A Mission for Awareness
- ‘Today’ show co-host Craig Melvin, 41, lost his older brother Lawrence to colon cancer in December at 43, and has made it his mission to raise awareness about the disease, especially in younger black men. “Colon cancer has a P.R. problem,” Melvin said to NBC Washington during a recent appearance. “It is not a cancer that people want to talk about — much less young Black guys who seem healthy and fit.”
- Melvin wants people, especially Black Americans, to find out their family history with colon cancer. “When we know better, we do better. But if we don’t know, then we can’t do,” he said.
- There are more African-Americans dying from colon cancer than any other cancer. “One of the things that is happening in our communities, particularly in the Black communities—we have people who are dying of cancer who shouldn’t be,” Dr. Karen Winkfield, radiation oncologist at Meharry-Vanderbilt Alliance in Nashville, TN, tells SurvivorNet.
“Colon cancer has a P.R. problem,” Melvin said to NBC Washington during a recent appearance. “It is not a cancer that people want to talk about — much less young Black guys who seem healthy and fit.”Read More
Lawrence put up a four-year fight after doctors found and removed a “grapefruit-sized” tumor that had already spread.
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Melvin has been imploring Black Americans to find out their family history with colon cancer. “When we know better, we do better. But if we don’t know, then we can’t do,” he said.
When Melvin’s brother was having stomach issues, his doctor said it was probably his diet, then when he returned, it was likely stress or an ulcer. Finally, he had a CT scan and his cancer was found, but it was too late. He put up a brave fight but sadly lost his battle.
Melvin’s brother Ryan just joined him on the ‘Today’ show to get a colonoscopy on camera to help lessen the stigma of the test that is conducted by having a tube inserted in the anus to screen for polyps, which are abnormal growths in the colon.
Actor Chadwick Boseman is another younger Black man who lost his fight at 43 with the same disease in August. “There’s no reason that people should be dying en masse from colon cancer, knowing what we know about the disease and how to prevent it,” Melvin said, which is why he continually stresses that people get checked.
An Important Message For the Black Community
Experts say that anyone over 45 should be getting screened for cancer, and there has been more focus on encouraging Black Americans specifically to get in and get checked due to alarming numbers.
Colorectal cancer (which is bowel cancer, colon cancer, or rectal cancer) unfortunately hits the Black community harder, with Black Americans 20% more likely to get the disease and 40% more likely to die from it than most other groups.
“One of the things that is happening in our communities, particularly in the Black communities—we have people who are dying of cancer who shouldn’t be,” Dr. Karen Winkfield, radiation oncologist at Meharry-Vanderbilt Alliance in Nashville, Tenn., tells SurvivorNet.
“It’s really important to make sure that we are taking care of our own health and our own bodies,” she says, pointing out that many people may not even have a primary care doctor. “That’s the one thing we have control over. It’s really important to prioritize our screening.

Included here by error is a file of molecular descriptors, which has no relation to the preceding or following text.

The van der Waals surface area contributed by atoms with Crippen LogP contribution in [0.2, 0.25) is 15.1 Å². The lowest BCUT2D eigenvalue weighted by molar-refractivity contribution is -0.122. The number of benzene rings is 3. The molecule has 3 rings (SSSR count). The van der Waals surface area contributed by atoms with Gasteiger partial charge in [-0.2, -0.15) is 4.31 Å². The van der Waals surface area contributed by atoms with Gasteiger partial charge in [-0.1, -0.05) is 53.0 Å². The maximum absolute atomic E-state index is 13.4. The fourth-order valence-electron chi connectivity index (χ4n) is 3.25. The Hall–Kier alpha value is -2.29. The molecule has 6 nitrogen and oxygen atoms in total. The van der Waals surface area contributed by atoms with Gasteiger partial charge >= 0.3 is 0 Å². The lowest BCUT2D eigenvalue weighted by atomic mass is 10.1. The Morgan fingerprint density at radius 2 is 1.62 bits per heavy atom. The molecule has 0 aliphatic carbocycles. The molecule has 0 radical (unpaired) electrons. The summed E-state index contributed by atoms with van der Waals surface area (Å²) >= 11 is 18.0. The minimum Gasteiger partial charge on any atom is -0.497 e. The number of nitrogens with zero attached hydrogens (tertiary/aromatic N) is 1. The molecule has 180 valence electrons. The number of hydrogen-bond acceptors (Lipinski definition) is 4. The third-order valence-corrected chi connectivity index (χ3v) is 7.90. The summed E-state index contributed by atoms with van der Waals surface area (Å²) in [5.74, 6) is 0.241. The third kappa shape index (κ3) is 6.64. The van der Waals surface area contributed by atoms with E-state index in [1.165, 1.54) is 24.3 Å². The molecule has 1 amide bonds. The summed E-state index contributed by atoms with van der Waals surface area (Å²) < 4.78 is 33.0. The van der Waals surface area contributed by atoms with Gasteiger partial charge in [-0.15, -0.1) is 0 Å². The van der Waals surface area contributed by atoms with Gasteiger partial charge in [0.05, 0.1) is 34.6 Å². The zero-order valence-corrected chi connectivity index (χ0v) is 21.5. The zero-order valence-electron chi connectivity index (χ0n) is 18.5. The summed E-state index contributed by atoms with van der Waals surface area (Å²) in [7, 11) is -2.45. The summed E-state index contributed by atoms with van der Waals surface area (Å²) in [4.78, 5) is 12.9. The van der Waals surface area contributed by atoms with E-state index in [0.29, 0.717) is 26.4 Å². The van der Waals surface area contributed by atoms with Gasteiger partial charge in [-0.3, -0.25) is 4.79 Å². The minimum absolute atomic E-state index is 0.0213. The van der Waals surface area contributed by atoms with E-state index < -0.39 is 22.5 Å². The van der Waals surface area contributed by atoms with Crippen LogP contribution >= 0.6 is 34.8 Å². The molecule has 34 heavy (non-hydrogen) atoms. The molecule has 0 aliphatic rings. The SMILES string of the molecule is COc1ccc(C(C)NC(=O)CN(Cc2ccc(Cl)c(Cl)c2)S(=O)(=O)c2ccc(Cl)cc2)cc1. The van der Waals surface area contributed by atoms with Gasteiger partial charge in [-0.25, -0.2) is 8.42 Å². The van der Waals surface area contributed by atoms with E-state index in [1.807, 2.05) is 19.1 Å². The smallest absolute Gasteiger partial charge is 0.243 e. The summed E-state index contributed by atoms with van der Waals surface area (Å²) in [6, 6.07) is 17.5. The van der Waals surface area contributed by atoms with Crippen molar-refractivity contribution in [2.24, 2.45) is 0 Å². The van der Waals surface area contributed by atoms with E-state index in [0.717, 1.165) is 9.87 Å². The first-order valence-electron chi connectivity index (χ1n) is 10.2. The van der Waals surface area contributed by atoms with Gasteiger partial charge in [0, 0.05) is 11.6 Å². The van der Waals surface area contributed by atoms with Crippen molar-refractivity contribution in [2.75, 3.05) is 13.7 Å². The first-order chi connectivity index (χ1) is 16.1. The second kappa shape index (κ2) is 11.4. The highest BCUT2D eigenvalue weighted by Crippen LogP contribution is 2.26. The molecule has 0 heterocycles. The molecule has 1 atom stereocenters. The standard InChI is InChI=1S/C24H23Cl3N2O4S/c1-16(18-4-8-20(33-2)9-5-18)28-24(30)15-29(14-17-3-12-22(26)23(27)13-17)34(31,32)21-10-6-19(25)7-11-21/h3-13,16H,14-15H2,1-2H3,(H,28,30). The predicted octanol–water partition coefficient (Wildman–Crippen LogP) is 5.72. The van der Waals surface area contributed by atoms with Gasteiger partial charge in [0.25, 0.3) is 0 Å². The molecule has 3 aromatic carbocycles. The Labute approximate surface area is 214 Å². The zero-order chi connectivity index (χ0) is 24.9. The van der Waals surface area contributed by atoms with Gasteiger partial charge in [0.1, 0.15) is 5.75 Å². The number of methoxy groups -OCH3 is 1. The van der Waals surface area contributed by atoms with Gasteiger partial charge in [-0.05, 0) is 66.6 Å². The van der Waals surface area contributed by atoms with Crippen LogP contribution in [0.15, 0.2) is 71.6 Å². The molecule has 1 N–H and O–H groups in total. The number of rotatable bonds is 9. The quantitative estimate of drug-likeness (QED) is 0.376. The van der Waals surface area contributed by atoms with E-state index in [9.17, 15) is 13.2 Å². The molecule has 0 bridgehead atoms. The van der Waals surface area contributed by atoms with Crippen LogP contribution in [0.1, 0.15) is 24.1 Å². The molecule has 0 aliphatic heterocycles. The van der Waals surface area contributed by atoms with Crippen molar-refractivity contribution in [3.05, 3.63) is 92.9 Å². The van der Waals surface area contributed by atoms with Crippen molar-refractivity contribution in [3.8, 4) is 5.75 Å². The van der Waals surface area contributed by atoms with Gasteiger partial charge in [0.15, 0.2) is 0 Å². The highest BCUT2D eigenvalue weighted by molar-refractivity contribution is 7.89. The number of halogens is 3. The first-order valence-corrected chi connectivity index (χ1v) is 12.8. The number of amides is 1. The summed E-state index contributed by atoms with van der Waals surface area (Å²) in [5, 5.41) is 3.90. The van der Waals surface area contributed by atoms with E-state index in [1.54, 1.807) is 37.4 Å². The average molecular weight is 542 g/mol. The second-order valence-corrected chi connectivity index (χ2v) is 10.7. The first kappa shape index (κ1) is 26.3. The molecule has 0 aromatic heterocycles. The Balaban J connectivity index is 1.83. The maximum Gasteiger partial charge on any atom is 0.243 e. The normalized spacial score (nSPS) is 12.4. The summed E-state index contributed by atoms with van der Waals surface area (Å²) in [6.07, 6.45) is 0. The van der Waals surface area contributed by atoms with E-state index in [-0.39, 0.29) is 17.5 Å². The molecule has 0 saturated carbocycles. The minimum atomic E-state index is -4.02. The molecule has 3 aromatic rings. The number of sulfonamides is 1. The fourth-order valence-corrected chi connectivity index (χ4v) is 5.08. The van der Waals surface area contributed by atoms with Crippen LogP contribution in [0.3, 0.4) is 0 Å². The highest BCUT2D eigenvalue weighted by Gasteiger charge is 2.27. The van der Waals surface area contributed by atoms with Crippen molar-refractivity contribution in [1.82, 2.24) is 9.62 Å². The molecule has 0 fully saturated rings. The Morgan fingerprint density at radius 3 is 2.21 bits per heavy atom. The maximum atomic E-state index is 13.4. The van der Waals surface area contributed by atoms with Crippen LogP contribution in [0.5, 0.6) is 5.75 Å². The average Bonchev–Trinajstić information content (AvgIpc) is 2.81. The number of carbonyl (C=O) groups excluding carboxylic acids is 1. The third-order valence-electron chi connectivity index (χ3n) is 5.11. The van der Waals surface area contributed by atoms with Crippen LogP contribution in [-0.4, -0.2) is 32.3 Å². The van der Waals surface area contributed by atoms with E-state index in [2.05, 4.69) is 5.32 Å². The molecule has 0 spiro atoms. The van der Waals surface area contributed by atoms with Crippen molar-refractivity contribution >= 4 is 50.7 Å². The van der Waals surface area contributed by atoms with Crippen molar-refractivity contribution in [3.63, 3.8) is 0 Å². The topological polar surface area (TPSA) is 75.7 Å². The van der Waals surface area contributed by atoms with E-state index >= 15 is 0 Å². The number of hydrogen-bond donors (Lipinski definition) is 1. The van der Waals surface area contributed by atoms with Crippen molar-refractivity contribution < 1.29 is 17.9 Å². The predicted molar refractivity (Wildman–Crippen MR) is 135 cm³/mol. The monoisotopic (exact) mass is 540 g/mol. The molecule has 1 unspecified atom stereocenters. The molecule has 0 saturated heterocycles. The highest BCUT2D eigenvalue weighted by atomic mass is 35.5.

Black communities voice that they face discrimination in medicine. “… If you don’t like what they’re saying, and you don’t like how they’re saying it to you, you can get another doctor,” Dr. Winkfield urges. “That’s the beautiful thing about being here in the United States, is that you have options. And I think it’s really important, if you are feeling as if the doctor is not trustworthy, or you don’t feel like they have your best interests at heart, please get a second opinion.”
Craig Melvin Talks to SurvivorNet
It is important to be your own advocate. Even though most people have a higher risk of getting cancer when they’re older, more young people are getting diagnosed. If something doesn’t seem right and your doctor is not taking you serious, keep insisting on getting more tests.
“My older brother, Lawrence, had been having some issues with his stomach several years ago. And because he was so young– at the time, he was 39– the doctor, for the most part, dismissed it,” Melvin said to SurvivorNet in a previous interview.
“They went back a few weeks later, and the doctor ultimately said, you know, let’s just rule out all of the terrible things by giving you a CT scan. And lo and behold, after the CT scan, it was revealed that he had a tumor there in his colon. At the time, it was roughly the size of a grapefruit, and it had metastasized.”
Melvin added that his brother didn’t drink, didn’t smoke and had been a college athlete. “He was a perfect picture of health. So when we got the second opinion, we were stunned, to say the least.”
The family did some digging and found they had a family history of colorectal cancer. “It didn’t come up until we started asking questions,” he said. “And one of the things that we found over the past few years is that’s the case in a lot of families. People don’t like talking about their colons or their rectums or blood in their stool. These aren’t conversations that families have.”
Melvin is urging people to have these conversations. These conversations will save lives.